Nepean Skating Club | Concussion Policy of the Nepean Skating Club
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Concussion Policy of the Nepean Skating Club

July 2019

PDF Document concussion_policy

Concussion Flowchart document concussion_flowchart

Rowan’s Law

On July 1, 2019, new rules came into effect through Rowan’s Law, to improve concussion safety in amateur competitive sport.
If you are an athlete under 26 years of age, parent of an athlete under 18, coach, team trainer or official you need to:
– review any one of Ontario’s official Concussion Awareness Resources before registering or serving with your sport organization; and
– review your sport organization’s Concussion Code of Conduct; and
– confirm that you have reviewed both of these resources every year with your sport organization(s).

Club Policy

The Nepean Skating Club (NSC) is committed to maintaining the health and safety of its athletes, coaches and officials and believes that their health is of paramount importance. The NSC recognizes the potential danger and long-term health consequences of this often difficult to diagnose form of traumatic brain injury. The Policy is intended to provide easy-to-understand guidelines related to individuals who have been diagnosed with or are suspected of having a concussion.

A concussion:

  • is a brain injury that causes changes in how the brain functions, leading to symptoms that can be physical (e.g. headaches, dizziness), cognitive (e.g. difficulty concentrating or remembering), emotional/behavioural (e.g. depression, irritability) and/or related to sleep (e.g. drowsiness, difficulty falling asleep);
  • may be caused either by a direct blow to the head, face or neck, or a blow to the body that transmits a force to the head that causes the brain to move rapidly within the skull;
  • can occur even if there has been no loss of consciousness (in fact most concussions occur without a loss of consciousness);
  • cannot normally be seen on X-rays, standard CT scans or MRIs.
  • can result in symptoms that are evident immediately, or may evolve and persist over the course of hours, days or even months.

If the individual(s) responsible for those who are participating in the organized activity believes that, following a blow to the head, face or neck, or a blow to the body that transmits a force to the head may have caused a concussion, they must take immediate action.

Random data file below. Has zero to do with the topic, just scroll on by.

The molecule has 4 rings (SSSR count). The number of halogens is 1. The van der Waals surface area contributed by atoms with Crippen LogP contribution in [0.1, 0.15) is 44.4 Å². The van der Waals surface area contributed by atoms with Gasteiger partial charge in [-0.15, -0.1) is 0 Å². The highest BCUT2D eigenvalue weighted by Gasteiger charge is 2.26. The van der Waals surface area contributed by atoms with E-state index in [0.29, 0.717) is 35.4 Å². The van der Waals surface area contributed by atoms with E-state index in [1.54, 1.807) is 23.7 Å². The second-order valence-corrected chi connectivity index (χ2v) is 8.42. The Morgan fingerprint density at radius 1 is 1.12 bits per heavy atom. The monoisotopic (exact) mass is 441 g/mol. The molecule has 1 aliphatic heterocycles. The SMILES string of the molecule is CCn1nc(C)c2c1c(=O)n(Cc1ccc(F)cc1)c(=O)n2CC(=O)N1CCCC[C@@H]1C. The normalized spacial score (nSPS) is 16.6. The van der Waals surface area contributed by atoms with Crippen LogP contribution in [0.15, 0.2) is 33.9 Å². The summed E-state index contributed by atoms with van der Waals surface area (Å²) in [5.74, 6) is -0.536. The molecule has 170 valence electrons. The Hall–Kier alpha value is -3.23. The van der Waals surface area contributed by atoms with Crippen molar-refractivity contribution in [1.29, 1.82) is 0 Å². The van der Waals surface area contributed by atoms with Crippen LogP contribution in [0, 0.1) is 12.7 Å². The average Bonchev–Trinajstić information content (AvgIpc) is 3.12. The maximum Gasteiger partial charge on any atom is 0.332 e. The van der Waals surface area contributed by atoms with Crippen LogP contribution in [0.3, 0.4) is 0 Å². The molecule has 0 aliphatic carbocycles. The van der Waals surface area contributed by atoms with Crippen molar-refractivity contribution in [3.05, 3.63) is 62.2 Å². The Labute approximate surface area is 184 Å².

• If the participant is unconscious as a result of a trauma occurred during a skating (or off-ice) activity:
    • Dial 911
    • Do not move the participant
    • Wait for paramedics to arrive
  • If the participant is conscious after the trauma:
    • The participant must be removed from the practice (on or off the ice), training, competition, camp or clinic as soon as it is safe to do so and immediately seek a medical assessment either on or off site.
    • The participant should not be left alone
    • Symptoms should be documented and may include:
      • Dizziness
      • Headaches
      • Nausea
      • Neck Pain
      • Sensitivity to light and noise
      • Impaired balance and vision
      • Difficulty concentrating or remembering
      • General confusion
      • Depression or irritability; and,
      • Drowsiness or difficulty falling asleep.
    • Coaches are never to make the concussion determination in the field on their own.
    • If there is any doubt as to whether a concussion has occurred, it is assumed that a concussion has occurred.
    • The participant’s parent/guardian or emergency contact will be contacted and they will be required to have the injury properly assessed at a hospital or medical clinic.

Participants who have suffered a concussion, or are suspected to have suffered a concussion, must undergo a medical evaluation, preferably by someone who is trained in concussion management, for diagnosis and guidance to determine the extent of the injury. At a minimum, this must be done by a medical doctor or nurse practitioner.

Before returning to skating, a Return to Skate Form must be completed and submitted to the NSC Office. The form must be completed by a medical doctor and considerations/restrictions with respect to returning to skate must be documented. The document must indicate that the individual is symptom-free and able to return to full participation in physical activity.

In the PDF documents at the top of the page is the return to skate form and the concussion flowchart.